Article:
Plaintiff overlooks subdivision (d) of that rule however. That section works to preclude her request herein:
(d) Judgment Against the United States. A default judgment may be entered against the United States, its officers, or its agencies only if the claimant establishes a claim or right to relief by evidence that satisfies the court. (Emphasis added.) As explained below, Plaintiff has failed to establish a claim or right to relief against the United States. See Borzeka v. Heckler, 739 F.2d 444, 446 (9th Cir. 1984); see also Stewart v. Astrue, 552 F.3d 26, 28 (1st Cir. 2009).
Here, Plaintiff has failed to properly serve the United States of America and thus she has no right to the relief requested. Rule 4(i)(1) of the Federal Rules of Civil Procedure provides in relevant part:
(A)(i) deliver a copy of the summons and complaint to the United States attorney for the district where the action is brought - or to an assistant United States attorney or clerical employee whom the United States attorney designates in a writing filed with the court clerk - or
(ii) send a copy of each by registered or certified mail to the civil-process clerk at the United States attorney's office;
(B) send a copy of each by registered or certified mail to the Attorney General of the United States at Washington, D.C.; and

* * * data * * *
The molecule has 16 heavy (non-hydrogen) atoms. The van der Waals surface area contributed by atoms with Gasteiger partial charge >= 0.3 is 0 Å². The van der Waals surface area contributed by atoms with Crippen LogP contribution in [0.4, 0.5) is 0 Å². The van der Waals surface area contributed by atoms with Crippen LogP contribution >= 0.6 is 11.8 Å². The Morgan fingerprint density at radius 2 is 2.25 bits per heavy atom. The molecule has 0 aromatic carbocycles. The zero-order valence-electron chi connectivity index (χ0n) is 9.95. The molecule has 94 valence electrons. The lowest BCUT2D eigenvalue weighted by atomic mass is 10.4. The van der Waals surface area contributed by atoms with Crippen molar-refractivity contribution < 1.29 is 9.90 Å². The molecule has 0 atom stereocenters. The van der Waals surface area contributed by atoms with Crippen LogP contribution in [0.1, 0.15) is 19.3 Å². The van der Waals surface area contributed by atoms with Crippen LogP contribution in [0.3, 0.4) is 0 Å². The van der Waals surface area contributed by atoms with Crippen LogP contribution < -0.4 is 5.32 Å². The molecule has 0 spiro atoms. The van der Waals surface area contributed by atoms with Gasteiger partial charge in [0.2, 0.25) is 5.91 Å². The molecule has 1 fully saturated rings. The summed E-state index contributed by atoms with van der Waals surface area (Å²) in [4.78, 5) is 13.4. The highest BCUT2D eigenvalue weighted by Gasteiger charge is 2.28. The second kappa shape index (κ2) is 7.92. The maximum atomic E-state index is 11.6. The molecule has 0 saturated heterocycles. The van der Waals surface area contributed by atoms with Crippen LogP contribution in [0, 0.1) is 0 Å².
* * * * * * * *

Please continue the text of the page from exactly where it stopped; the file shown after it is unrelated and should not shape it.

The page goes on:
(C) if the action challenges an order of a non-party agency or officer of the United States, send a copy of each by registered or certified mail to the agency or officer.
Plaintiff originally filed this action in the district court for the District of Columbia, however, the matter was transferred to this Court for a lack of venue. (Doc. 7.) After Plaintiff was ordered to show cause why her complaint should not be transferred - but before the district court in the District of Columbia actually transferred the matter to this Court - Plaintiff attempted to serve Defendant. She did so by serving the summons, via certified mail, upon the "United States Attorney" at 501 Third Street, N.W. in Washington, D.C., on or about September 3, 2010. The certified mail return receipt is date-stamped September 14, 2010, and reflects a signature for receipt of delivery. (Doc. 10 at 1-4*fn1 .)
Initially, the Court notes that there is no indication that a copy of the complaint was also served via United States mail, return receipt requested. A summons and complaint must be served together. See Fed. R. Civ. Proc. 4(c)(1); West Coast Theater Corp. v. City of Portland, 897 F.2d 1519, 1521 (9th Cir. 1990). Service of a summons without a copy of the complaint is insufficient to secure jurisdiction over the defendant. Albra v. Advan, Inc., 490 F.3d 826, 829 (11th Cir. 2007). Plaintiff's document indicates only that the summons was included in the mailing. (See Doc. 10 at 1 ["I served the summons on . . ."].)